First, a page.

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EXTENDED ABSTRACT: Interpretation between the Layers—Use
of Volume Visualization, Data Isolation Techniques, and Attribute Analysis
Architectures from West of Shetlands Area
Antony J. Marsh
Paradigm, Two Memorial City Plaza, 820 Gessner Rd., Ste. 400, Houston, Texas 77024
Geoscientists today are faced with working in areas of increasing depositional and structural complexity and are under increasing pressure to produce and deliver highquality interpretation results within shorter deadlines. Many geoscientists today employ a number of 3D interpretation methodologies to help assist in this task. There are, in essence, two end-member methodologies that are used to visualize depositional systems, surface-based approaches and volume-based approaches (Fig. 1). Surface-based approaches rely on high-precision horizon auto-picking which captures subtle depositional features along the surface being mapped. Techniques such as volume lighting, surface attribute displays (e.g., curvature), or draped volume attributes are then used to enhance subtle details. Visualization along time/depth slices or inclined dipping planes within 3D surveys fall into this end-member category as they only reveal data along a single interface.
Volume-based visualization of depositional systems, which represents my primary focus here, relies on the use of opacity on targeted parts of the data sets. When working in reconnaissance mode, volume-based visualization is often performed with minimal horizon interpretation. Typically, when more detailed analysis is performed, a structural and sequence stratigraphic framework is used to focus the volume-visualization to targeted intervals.
My colleagues and I used both reconnaissance and detailed volume-based structural and stratigraphic extraction techniques to improve vertical and lateral understanding of depositional systems. A key part of using volume-based approaches is to understand which tool or combination of tools needs to be applied to isolate and visualize geological intervals of interest in order for analysis to take place (Fig. 2). Use of additional seismic attributes such as spectral decomposition can further improve the effectiveness of these techniques. Depositional systems can be viewed separately and also collectively in 3D using volume-based visualization approaches. Figure 3 shows an illustration of how geobody extraction and sequence sculpting are used together to examine the relationship of two separate depositional systems. Depositional systems are often segmented compartmentalized by faulting of various scales. Automated fault-extraction methods produce non-biased results and provide information about fault timing and depositional processes, which are not easily observed when performing manual fault interpretation and provide significant information that increases understanding of reservoir production behavior.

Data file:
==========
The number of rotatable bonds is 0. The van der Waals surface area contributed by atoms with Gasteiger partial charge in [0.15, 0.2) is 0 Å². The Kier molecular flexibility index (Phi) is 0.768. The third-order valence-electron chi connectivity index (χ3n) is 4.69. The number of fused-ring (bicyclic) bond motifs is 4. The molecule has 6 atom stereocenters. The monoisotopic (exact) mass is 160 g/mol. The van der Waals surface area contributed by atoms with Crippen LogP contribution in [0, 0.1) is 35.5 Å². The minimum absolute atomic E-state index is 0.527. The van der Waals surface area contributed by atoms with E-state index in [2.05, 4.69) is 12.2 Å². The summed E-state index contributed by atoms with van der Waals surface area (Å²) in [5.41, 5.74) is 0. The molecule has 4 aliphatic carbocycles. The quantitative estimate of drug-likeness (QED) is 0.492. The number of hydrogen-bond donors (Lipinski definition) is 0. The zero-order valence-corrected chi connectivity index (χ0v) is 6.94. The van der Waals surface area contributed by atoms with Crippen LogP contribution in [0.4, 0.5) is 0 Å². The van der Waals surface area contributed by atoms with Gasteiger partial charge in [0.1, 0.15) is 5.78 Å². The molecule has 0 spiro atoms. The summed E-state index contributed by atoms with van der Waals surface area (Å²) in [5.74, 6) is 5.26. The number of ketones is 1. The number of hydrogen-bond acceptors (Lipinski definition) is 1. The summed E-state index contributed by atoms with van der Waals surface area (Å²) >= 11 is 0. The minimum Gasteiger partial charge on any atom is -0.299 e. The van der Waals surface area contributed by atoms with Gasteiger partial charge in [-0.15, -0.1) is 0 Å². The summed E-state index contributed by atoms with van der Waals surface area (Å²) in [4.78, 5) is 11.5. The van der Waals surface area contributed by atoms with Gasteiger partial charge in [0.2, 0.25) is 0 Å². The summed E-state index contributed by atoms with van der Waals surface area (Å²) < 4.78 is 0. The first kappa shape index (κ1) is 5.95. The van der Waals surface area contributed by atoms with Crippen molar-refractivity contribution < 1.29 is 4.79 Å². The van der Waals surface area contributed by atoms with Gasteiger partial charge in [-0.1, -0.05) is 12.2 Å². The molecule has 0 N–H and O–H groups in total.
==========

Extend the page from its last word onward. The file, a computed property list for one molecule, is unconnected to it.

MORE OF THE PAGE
Summary and Conclusions
During a study of the West of Shetland’s area, we utilized automated horizon interpretation, sequence sculpting, and geobody detection to isolate depositional systems and elements in order to perform focused stratigraphic analysis and interpretation. Opacity rendering was used to enhance the subtle depositional fabric within this complex depositional setting. Coherence cube, spectral decomposition, and instantaneous attributes enabled me to delineate and understand the nature of the internal reservoir architecture.
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